This documentary uncovers the extraordinary history around three land-mark Yirrkala Bark petitions that sparked the flame towards recognition of Aboriginal rights in the 60s.
Whilst researching the journey and impact these petitions had on our shared history, historian, Professor Clare Wright discovered that a fourth bark petition may have been lost from the story. What can this missing bark panel add to the significance of the occasion?
For the community this is a reminder of the long history the Yolngu have in fighting for recognition; the Bark Petitions were the first such documents to be recognised by Parliament and two panels still have pride of place at Parliament House.
For Yolngu woman Yananymul Mununggurr the repatriation of the missing panel has personal significance as her father was one of the original signatories when he was a teenager. She describes what happened in the lead up to the historic bark petitions. Yolngu people became aware of mineral prospecting in the Gove Peninsula. Shortly after, the Menzies government reproclaimed land from the Arnhem Land Reserve so that mining leases had been taken out over a considerable area of traditional lands.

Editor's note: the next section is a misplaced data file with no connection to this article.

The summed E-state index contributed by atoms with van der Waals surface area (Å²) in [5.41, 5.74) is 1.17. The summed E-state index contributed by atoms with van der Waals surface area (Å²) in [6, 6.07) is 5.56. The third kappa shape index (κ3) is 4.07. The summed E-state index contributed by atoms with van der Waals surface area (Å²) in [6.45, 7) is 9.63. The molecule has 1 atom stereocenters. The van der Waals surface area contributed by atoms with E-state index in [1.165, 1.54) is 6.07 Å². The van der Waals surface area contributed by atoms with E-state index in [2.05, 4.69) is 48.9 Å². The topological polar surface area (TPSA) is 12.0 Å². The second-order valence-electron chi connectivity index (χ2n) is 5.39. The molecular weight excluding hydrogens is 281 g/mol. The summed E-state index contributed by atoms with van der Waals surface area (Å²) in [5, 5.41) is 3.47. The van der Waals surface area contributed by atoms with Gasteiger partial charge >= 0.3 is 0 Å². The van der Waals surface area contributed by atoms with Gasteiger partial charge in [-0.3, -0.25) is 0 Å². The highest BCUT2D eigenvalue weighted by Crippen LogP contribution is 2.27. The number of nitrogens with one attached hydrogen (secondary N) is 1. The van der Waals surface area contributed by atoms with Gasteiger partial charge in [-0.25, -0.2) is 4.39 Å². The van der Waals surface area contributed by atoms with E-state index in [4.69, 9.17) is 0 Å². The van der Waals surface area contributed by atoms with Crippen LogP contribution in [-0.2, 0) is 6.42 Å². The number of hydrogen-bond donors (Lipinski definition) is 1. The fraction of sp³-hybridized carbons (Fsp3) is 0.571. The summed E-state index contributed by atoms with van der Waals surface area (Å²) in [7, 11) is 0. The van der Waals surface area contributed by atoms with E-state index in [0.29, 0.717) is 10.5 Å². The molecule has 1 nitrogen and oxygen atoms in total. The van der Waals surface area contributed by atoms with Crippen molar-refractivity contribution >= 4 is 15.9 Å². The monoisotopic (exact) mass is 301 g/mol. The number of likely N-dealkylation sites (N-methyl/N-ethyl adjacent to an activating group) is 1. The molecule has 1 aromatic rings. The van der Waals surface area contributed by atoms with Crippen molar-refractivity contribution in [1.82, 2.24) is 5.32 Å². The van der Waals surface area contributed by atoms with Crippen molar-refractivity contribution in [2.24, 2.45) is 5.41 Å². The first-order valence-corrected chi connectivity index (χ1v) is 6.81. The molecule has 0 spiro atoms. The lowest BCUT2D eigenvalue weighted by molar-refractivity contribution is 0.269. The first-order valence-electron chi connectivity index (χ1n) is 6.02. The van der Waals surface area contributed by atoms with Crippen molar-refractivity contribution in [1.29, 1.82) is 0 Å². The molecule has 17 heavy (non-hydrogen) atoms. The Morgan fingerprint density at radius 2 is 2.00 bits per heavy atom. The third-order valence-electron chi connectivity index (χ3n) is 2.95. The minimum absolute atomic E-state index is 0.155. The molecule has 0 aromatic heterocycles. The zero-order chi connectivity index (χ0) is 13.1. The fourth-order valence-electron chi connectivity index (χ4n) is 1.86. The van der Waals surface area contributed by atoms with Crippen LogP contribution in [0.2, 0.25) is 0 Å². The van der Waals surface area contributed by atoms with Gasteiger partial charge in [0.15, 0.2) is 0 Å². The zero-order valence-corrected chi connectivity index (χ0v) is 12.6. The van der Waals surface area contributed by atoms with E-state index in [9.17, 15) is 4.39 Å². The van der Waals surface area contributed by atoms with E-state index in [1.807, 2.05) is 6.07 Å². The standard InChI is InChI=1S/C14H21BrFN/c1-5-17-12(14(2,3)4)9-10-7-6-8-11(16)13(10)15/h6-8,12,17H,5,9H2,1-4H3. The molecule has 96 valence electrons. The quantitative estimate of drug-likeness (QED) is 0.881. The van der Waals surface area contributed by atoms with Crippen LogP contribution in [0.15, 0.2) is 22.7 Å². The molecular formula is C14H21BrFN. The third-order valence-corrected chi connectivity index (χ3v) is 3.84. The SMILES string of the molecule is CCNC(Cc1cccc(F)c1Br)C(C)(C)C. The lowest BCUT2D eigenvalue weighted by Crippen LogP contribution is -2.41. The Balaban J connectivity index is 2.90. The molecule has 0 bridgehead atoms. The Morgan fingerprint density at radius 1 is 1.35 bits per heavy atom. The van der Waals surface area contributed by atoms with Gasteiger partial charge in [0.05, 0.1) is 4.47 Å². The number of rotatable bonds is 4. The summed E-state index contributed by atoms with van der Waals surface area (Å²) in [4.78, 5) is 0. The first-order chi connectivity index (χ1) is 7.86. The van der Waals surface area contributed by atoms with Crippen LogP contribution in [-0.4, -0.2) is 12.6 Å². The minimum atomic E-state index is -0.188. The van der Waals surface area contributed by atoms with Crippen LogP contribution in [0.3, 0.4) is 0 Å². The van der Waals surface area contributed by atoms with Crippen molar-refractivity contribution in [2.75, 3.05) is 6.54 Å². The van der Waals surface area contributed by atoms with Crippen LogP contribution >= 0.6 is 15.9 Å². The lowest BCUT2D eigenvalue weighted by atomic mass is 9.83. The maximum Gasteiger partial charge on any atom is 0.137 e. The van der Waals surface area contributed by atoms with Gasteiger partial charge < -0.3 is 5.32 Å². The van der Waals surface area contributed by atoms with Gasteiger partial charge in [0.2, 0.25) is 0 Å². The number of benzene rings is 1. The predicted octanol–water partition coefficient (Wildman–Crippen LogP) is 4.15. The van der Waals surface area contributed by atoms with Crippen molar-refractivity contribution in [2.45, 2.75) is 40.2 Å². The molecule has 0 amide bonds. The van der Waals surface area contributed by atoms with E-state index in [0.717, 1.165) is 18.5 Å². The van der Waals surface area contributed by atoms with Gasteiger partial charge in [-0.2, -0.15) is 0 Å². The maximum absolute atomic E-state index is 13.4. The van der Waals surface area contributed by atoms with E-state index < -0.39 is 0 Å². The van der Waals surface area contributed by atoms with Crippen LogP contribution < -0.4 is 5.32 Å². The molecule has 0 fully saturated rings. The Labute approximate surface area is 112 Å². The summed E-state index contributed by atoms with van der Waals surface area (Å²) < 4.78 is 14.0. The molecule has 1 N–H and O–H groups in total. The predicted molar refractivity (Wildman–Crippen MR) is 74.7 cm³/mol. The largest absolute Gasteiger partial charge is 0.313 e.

These petitions shared the fears the Yolngu had for their traditional Land and Sea country which contained sacred sites, Cultural locations, hunting and food gathering places. Their message was simple. No arrangement would be entered into without consultation with any company who would destroy the livelihood, culture, history, traditions, ecology, independence and health of people and Country.
They continued to argue for the rights of First Nations people presenting further petitions to subsequent governments and inspiring other communities to advocate for the recognition of Indigenous law. Their actions are the inspiration and backbone to the modern day call for recognition and their part in this history needs to be told.